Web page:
Western Union’s Telegram to Silicon Valley: We’re Ready to Compete

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it will take maybe 30 seconds? These people are already using their mobile phones for a lot of things—that is their life, they’re in a taxi, and suddenly they can do money transfer. The use case is obvious for them.

So when we look at our business we don’t look at it only from a U.S. perspective. It’s not about building tools that will be used in New York or San Francisco or Paris, it’s about the customer in Ghana or Kenya or Malaysia and what they will need in the digital space to make their businesses work, to send money, to receive money, to pay bills. I tell people, when you come here in the morning, make sure you have your passport—make sure you are talking and thinking about your customer in China or India or South Africa.

X: You joined Western Union back in 2002. What did the business look like back then?

FK: If you look at the business in 2002, we had less than 200,000 locations. We had an extremely solid platform that could move money from point to point across the world in minutes, and it worked in 190 countries. We had an extremely strong six-sigma culture, with Hikmet’s background at GE, and that meant executing a service for the customer had to be simple and flawless. We had a platform for moving money across 16,000 corridors—two-way connections like U.S. to Ghana or France to Morocco—in 135 currencies with agents who might be banks or postal offices or retail agents. And we had to make sure we were complying with all of the regulations in all of the countries, and actually in pairs as well, since the regulations can change depending on where you are sending to and from.

So that is the foundation of everything else we have done. Since then we have grown to more than 500,000 locations. I’m proud to say that in some of the countries I mentioned you can’t drive more than a minute without seeing a Western Union sign.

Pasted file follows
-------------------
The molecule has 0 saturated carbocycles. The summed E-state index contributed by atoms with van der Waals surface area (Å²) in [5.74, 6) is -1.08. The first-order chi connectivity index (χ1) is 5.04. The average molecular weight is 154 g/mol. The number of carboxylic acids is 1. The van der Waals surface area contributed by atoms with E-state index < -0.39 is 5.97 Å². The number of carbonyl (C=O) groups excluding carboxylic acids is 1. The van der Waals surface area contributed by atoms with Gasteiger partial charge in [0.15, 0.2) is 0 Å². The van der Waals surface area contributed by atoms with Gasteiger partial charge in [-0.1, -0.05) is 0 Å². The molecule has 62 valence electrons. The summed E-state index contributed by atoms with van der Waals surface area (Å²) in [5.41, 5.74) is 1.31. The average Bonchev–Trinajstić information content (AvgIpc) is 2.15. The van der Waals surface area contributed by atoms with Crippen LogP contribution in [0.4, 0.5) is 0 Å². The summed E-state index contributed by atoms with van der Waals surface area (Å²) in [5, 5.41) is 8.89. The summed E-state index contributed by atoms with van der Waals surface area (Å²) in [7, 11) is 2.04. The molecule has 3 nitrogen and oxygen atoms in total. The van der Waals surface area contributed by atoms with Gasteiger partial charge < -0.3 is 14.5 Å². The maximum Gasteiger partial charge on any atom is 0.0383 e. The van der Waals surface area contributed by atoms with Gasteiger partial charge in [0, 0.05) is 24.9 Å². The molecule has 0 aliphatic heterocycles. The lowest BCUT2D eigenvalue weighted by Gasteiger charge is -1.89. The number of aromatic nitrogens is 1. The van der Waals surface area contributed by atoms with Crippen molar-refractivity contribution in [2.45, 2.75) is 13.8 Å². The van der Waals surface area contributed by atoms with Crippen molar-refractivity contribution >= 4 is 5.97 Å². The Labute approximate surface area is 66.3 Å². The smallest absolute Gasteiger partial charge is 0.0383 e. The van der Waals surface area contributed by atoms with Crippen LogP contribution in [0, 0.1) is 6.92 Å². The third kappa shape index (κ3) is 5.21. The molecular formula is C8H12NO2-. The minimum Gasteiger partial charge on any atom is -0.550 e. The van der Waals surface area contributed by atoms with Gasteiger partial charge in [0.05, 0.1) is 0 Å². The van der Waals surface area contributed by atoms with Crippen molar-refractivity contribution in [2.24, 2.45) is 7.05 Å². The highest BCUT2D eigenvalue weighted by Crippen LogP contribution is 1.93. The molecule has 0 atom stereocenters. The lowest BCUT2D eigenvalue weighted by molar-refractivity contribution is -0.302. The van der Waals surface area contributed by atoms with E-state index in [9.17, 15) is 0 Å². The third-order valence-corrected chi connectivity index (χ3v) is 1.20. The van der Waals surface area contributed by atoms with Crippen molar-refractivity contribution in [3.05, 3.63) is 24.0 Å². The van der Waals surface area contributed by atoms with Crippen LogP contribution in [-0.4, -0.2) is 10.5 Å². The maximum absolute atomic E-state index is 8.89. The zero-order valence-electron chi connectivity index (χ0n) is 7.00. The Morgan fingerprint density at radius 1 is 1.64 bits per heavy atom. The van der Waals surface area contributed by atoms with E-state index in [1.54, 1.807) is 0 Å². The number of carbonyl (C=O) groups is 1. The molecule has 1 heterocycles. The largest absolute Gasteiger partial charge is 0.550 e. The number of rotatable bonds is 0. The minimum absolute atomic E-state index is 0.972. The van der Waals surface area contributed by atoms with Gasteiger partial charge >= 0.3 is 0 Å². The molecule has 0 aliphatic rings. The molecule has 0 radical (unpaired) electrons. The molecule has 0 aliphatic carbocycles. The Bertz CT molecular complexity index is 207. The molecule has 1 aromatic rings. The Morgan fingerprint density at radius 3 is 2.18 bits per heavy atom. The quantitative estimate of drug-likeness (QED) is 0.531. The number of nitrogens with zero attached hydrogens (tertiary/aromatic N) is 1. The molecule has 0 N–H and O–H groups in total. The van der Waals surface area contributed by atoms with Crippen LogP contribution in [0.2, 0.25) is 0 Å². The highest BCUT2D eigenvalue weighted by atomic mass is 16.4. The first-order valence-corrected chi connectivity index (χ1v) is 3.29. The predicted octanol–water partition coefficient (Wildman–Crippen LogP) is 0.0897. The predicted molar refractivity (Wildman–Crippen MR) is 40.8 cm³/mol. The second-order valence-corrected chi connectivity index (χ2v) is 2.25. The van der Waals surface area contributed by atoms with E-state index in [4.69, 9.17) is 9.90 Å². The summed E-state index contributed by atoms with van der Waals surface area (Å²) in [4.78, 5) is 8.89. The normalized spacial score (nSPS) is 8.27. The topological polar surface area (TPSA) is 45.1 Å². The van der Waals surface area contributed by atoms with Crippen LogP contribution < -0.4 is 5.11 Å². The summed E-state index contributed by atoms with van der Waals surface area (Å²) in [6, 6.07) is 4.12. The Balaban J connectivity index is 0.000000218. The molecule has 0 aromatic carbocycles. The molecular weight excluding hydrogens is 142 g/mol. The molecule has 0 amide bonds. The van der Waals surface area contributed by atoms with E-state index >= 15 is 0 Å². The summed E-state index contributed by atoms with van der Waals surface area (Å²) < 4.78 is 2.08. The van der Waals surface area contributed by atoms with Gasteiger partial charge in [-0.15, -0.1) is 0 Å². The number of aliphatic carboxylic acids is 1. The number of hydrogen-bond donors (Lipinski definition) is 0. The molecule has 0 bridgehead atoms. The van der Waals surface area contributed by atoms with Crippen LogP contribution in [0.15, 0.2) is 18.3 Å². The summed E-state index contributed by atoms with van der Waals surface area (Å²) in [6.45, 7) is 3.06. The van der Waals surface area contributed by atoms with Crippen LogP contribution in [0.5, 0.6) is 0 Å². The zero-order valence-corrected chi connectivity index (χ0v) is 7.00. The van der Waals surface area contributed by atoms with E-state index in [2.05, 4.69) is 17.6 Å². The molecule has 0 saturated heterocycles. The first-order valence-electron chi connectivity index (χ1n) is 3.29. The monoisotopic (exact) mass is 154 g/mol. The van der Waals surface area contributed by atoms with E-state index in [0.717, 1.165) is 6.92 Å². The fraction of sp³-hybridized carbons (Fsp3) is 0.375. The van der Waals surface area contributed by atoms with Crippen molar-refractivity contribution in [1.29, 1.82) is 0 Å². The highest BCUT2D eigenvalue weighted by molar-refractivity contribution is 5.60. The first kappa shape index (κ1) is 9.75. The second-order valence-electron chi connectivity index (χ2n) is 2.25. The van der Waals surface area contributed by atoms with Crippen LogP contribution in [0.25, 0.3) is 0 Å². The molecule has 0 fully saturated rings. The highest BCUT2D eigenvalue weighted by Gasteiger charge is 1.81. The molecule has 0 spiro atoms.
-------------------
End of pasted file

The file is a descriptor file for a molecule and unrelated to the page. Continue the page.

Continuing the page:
X: But I’m guessing that the underlying technology for all these corridors was not Web or Internet technology—more likely it was some kind of proprietary electronic data interchange system, right? How well were you positioned to adapt to the Internet and the mobile revolution?

FK: We do have this extraordinary platform that is the hub for moving money across the world from point to point. If you go back many years, that hub was based on a very simple technology, and when I started in 2002 we were still doing that. Say you you walked into a location in New York City and you said, “I want to send $300 to Kumasi, Ghana.” The guy in the location would pick up the phone, call the Western Union call center, and say, “Hi, I am X and here is my ID and I have just taken $300 from this customer and he wants to send it to Y in Kumasi.” The call center would log the information. On the other side, the person in Ghana would go to any location in Kumasi and the agent there would pick up the phone and call the call center and say, “Hi, I have somebody here who says he wants to pick up the transaction, and here is the number,” and the call center would say, “Yes, you can pay him.” Done.

Of course, that evolved into having a terminal in the two locations that would connect to our hub in various ways. It could be through a telephone modem over a dialup connection, or any form that was available. Then it evolved some more and we started using the Internet as the primary way of connecting. But it’s still the same thing: it’s connecting to a host that is doing all the work, with a relatively thin application at the point of sale. Today most of our applications are browser-based, and we have an extremely powerful system for routing a transaction anywhere in the world in a matter of minutes, while making sure we comply with regulations about money laundering and how much money you can move. At the end of the day, money transfer relies on that very solid core system that can transfer money across 200 countries in 135 currencies.

X: Not long after the rise of PayPal, we saw the advent of other Silicon Valley companies like Xoom that were explicitly out to disrupt Western Union in the area of international money transfers. Is keeping those competitors in check part of the idea behind WU Digital?

FK: Of course, we are always looking at the competition, but I wouldn’t say that it’s Xoom or PayPal or anyone in particular. I’m looking at each one and making sure I understand what the competition might be doing that is better than me in terms of addressing customer needs. So what is driving our investment and our strategy is the customer. Xoom has their own business and has been around for some time, but are they disrupting our business? You can look at the facts—today we have an online presence in 23 countries. No one else has that, not Xoom, not any of the other competitors that I know. Globally we have … Next Page »

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Wade Roush is the producer and host of the podcast Soonish and a contributing editor at Xconomy. Follow @soonishpodcast

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